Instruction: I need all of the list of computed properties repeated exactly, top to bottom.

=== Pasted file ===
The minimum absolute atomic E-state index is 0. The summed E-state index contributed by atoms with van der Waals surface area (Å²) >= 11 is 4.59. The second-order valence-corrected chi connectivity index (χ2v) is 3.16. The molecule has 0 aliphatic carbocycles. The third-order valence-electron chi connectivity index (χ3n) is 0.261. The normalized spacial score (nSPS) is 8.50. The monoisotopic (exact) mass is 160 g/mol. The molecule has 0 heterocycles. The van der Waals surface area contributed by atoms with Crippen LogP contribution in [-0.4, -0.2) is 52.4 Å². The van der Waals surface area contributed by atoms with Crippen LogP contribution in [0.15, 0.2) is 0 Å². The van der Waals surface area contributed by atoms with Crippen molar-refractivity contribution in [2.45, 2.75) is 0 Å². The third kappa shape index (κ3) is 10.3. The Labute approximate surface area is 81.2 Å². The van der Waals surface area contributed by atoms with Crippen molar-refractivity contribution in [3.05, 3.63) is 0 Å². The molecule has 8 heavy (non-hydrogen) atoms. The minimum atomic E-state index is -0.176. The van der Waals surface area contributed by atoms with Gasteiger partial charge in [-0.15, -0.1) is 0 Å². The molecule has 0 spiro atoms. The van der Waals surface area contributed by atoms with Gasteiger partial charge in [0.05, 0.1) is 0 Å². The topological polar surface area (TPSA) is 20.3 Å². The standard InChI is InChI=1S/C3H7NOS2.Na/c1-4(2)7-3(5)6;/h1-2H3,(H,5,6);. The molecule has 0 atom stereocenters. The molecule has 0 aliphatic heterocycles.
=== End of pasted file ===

The minimum absolute atomic E-state index is 0. The summed E-state index contributed by atoms with van der Waals surface area (Å²) >= 11 is 4.59. The second-order valence-corrected chi connectivity index (χ2v) is 3.16. The molecule has 0 aliphatic carbocycles. The third-order valence-electron chi connectivity index (χ3n) is 0.261. The normalized spacial score (nSPS) is 8.50. The monoisotopic (exact) mass is 160 g/mol. The molecule has 0 heterocycles. The van der Waals surface area contributed by atoms with Crippen LogP contribution in [-0.4, -0.2) is 52.4 Å². The van der Waals surface area contributed by atoms with Crippen LogP contribution in [0.15, 0.2) is 0 Å². The van der Waals surface area contributed by atoms with Crippen molar-refractivity contribution in [2.45, 2.75) is 0 Å². The third kappa shape index (κ3) is 10.3. The Labute approximate surface area is 81.2 Å². The van der Waals surface area contributed by atoms with Crippen molar-refractivity contribution in [3.05, 3.63) is 0 Å². The molecule has 8 heavy (non-hydrogen) atoms. The minimum atomic E-state index is -0.176. The van der Waals surface area contributed by atoms with Gasteiger partial charge in [-0.15, -0.1) is 0 Å². The molecule has 0 spiro atoms. The van der Waals surface area contributed by atoms with Gasteiger partial charge in [0.05, 0.1) is 0 Å². The topological polar surface area (TPSA) is 20.3 Å². The standard InChI is InChI=1S/C3H7NOS2.Na/c1-4(2)7-3(5)6;/h1-2H3,(H,5,6);. The molecule has 0 atom stereocenters. The molecule has 0 aliphatic heterocycles.